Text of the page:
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Harold Hall

As the title says the content of these pages only cover the subject at a basic level. They should though help with fault finding and designing simple control systems. Also, understanding other web sites and magazine articles having an electrical content. If you would like to go beyond that I list on the last page some web sites and books that may be of help.

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Basic Electronic Theory         Harold Hall

Logic

Logic in electrical circuits is far from a new subject being almost as old as electrical generation itself, commencing when the first relays were made. However, the need for more complex systems and then even more complex systems, logic has become very much an electronic function. Even so, relays are still appropriate for simpler systems. Logic sequences are built up using just two states, off and on. This though is a slightly inaccurate statement as in electronic logic off will be a low voltage rather than zero.

 

In relay logic the terms on and off, energised and de-energised, closed and open have been used. In electronic logic though the terms are naught (0) or false in place of off and one (1) or true in place of on, for simplicity I will use only 0 and 1. The two main logic expressions are "AND" and "OR", these are easily understood in relay terms as Sk 1 A (AND) and B (OR) illustrate. In A, contacts X and Y have to be closed for the relay to be energised but only X or Y in the case of B.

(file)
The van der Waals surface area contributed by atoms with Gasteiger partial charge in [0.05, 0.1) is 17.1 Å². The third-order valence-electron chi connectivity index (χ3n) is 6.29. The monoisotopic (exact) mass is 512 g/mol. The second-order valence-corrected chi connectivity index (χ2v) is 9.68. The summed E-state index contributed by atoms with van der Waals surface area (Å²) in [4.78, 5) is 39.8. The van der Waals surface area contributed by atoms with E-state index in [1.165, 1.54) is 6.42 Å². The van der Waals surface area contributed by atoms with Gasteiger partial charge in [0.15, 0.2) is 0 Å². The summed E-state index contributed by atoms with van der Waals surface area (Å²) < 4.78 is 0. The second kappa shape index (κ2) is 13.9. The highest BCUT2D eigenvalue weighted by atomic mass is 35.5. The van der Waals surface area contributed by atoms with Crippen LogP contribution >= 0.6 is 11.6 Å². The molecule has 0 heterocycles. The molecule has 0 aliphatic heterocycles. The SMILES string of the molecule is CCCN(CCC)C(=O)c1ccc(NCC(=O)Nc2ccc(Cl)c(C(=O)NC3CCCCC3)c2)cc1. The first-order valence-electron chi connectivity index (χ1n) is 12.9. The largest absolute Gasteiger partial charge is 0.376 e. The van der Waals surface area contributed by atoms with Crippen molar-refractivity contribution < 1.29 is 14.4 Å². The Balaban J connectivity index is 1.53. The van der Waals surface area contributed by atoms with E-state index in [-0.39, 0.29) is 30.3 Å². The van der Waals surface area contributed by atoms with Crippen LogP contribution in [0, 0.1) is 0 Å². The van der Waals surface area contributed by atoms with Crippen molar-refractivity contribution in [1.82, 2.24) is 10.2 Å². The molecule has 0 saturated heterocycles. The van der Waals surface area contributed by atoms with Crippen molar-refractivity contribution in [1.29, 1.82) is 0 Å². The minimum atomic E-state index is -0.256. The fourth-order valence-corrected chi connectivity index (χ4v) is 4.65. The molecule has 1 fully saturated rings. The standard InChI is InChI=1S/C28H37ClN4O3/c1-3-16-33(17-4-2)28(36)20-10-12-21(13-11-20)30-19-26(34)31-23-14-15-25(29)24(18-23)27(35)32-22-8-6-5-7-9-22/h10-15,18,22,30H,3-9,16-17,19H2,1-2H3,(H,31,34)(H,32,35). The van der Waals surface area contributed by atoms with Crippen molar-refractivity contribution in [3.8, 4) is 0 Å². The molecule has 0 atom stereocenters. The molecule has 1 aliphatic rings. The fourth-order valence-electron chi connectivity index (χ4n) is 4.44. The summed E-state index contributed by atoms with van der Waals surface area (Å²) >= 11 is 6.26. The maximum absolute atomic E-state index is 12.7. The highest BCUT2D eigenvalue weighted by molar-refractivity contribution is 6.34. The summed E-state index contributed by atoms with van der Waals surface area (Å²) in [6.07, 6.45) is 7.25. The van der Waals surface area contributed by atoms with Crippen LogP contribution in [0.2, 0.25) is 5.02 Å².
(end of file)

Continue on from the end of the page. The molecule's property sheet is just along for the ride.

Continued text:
Metalworking

Workshop Data

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Other forms are "Nand" and "Nor" being similar except that their outputs are inverted, typically for a two input "Nand", with a 1 on both inputs the output will be a 0, see Sk 3, compare this with Sk 2.Note also the difference in the symbol used. Also there is an "Exclusive-OR". This will give a 1 at the output only if there is a 1 on either A or B but not both, Sk 4.

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In the early days of electronic logic, circuits would be constructed using individual transistors, present day they are almost all in the form of integrated circuits. The common ones are "And" and "OR" gates and come with two or more inputs and a single output. Typically, an "And" gate with two inputs would require a 1 on A and B inputs for the output to be a 1. An "OR" gate would only require a 1 on either A or B input, or both, for the output to be a 1. Sk 2 shows 2-input "AND" and "OR" gates with charts showing their input/output relationships.